It is much to my chagrin that after doing quite of bit of research that I cannot find anything to give me reliable statistics on divorce rates. The best data I can find suggests that 50% of all marriages end in divorce which is rule of thumb I have heard for years. Why no data? It turns out the data is pretty difficult to come by. Different cities and counties report different information to their state offices IF they report any inforamation to their state office at all according to research by The Lewin Group. I could find no information indicating municipalities broke down their reporting as to whether it was a first marriage, second marriage, etc..
The Barna Group (a research organization that examines how faith and culture interact) does have some interesting information. It is based not on state reporting, but upon surveys. In their surveys the do differintiate quite a bit between different “types” of Christians. For instance they have seperate categories for “Evangelical” Christians, “Non-Evangelical Born Again Christians,” and “Notional” Christians (which we can assume are the worst kind). In at least one study they show that the “Evangelical” group has the lowest divorce rate of the three broad groups. They also have breakdowns by some income classes, ethnicity, Protestant vs Catholic, and even political ideology. Looking at their data if you really want to keep your marriage together it would pay to have the following characteristics; politically conservative, Asian, high income, Catholic, and be evangelical. I’m not sure that is useful for me.
The National Healthy Marriage Resource center seems to have a pleathora of information, but not necessarily related to divorce statistics. I think that is probably fine. Does it matter what the divorce rate really is? It’s too high…we know that. What do we do about it? That’s what these folks are trying to find out. I thought it was really interesting while examining their site they have quite a few “top ten lists.” Thank you, David Letterman, for popularizing a simple tool that helps boil information down into manageable amounts.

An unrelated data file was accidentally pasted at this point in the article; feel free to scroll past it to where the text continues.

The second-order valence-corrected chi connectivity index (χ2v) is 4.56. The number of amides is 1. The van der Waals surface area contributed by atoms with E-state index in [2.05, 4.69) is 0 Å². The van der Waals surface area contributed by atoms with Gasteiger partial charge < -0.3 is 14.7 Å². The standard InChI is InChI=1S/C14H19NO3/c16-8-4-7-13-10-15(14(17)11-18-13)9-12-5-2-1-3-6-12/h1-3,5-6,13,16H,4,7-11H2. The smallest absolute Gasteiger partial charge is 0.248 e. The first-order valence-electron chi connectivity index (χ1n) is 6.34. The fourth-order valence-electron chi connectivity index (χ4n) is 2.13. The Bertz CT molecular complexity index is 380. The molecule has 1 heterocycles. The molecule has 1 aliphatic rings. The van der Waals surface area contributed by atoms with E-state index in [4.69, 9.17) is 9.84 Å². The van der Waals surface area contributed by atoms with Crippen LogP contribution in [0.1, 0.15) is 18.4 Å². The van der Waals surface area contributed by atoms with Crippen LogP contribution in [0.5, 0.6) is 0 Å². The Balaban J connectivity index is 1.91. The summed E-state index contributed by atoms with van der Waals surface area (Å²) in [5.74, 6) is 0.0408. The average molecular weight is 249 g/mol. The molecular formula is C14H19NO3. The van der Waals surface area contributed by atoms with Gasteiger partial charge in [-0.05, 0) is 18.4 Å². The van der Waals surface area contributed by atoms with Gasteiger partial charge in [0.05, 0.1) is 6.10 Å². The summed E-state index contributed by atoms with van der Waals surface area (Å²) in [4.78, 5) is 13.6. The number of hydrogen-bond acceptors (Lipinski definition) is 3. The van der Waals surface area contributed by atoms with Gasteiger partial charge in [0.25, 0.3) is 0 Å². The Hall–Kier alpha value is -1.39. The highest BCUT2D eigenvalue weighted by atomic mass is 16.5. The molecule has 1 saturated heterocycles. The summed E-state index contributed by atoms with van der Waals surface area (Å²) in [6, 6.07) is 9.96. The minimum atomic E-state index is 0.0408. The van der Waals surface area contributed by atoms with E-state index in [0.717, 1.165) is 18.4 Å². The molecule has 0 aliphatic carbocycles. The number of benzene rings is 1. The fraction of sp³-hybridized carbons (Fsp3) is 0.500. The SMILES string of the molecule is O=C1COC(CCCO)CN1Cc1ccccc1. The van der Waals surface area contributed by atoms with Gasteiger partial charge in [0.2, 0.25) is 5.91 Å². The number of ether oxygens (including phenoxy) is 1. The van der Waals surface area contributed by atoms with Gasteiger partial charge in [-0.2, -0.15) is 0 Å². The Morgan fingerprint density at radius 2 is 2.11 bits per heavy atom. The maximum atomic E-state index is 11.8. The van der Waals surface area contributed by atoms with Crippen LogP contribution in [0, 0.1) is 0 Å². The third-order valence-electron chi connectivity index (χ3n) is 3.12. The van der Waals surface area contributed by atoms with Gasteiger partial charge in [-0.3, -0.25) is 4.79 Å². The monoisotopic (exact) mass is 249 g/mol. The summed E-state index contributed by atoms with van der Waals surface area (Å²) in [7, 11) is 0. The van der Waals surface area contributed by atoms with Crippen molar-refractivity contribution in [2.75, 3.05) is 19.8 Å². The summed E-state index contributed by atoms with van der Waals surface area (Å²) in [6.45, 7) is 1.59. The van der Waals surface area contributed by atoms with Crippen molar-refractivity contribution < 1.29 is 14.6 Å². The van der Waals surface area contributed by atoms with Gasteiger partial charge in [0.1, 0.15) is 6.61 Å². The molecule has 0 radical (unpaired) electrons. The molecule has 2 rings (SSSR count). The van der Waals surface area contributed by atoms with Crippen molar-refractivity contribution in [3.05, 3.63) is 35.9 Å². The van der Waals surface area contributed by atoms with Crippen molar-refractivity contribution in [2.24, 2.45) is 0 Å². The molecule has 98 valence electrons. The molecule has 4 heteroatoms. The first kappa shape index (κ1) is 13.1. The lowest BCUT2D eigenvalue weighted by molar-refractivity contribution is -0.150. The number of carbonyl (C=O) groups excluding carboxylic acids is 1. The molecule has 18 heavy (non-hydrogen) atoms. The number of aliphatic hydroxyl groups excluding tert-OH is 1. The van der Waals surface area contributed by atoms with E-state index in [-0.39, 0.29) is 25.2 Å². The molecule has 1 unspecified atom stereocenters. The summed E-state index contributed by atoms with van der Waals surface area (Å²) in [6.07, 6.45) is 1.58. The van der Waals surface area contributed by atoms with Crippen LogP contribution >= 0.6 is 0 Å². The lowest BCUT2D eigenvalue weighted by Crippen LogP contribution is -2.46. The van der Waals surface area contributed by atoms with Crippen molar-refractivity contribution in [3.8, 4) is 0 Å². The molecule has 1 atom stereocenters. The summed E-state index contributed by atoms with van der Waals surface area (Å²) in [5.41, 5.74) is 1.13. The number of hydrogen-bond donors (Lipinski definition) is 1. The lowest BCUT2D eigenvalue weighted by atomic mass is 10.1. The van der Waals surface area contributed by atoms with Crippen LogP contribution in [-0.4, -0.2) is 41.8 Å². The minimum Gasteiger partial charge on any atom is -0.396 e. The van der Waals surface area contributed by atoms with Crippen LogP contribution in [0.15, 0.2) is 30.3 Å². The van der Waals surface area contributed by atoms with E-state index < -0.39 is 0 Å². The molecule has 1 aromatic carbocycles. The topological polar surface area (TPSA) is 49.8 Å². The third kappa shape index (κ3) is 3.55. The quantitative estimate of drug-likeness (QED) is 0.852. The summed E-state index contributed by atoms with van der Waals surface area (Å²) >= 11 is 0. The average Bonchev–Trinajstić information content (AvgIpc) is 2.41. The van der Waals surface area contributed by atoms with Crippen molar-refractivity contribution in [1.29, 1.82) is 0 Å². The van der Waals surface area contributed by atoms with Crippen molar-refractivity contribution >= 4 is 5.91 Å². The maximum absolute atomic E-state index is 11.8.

The number one thing on the list was not finances (sorry Dave Ramsey). Nor was it communication skills, but at least communication skills made the list. No, the first thing on the list was unrealistic expectations about marriage. Wow! I was actually happy to see that. When I conduct marriage seminars one of the overarching points I try to drive home is that marriage is not what we see on TV or in the movies. Marriage issues generally cannot be resolved in a thirty minutes time interval like they can in a sitcom. Marriage is actually difficult. It is work. It is hard. It has it’s moments and it can be rewarding to both husband, wife, and children (if there are any). So when you are looking at your marriage and you are a bit more than discouraged ask yourself a couple of questions. “What am I comparing my marriage to?” As well as; “Is this something that other couples don’t deal with or do they just not talk about it?” I think more often than not you will find that you may be at a bump in the road (it could be a big bump) instead of at a brick wall.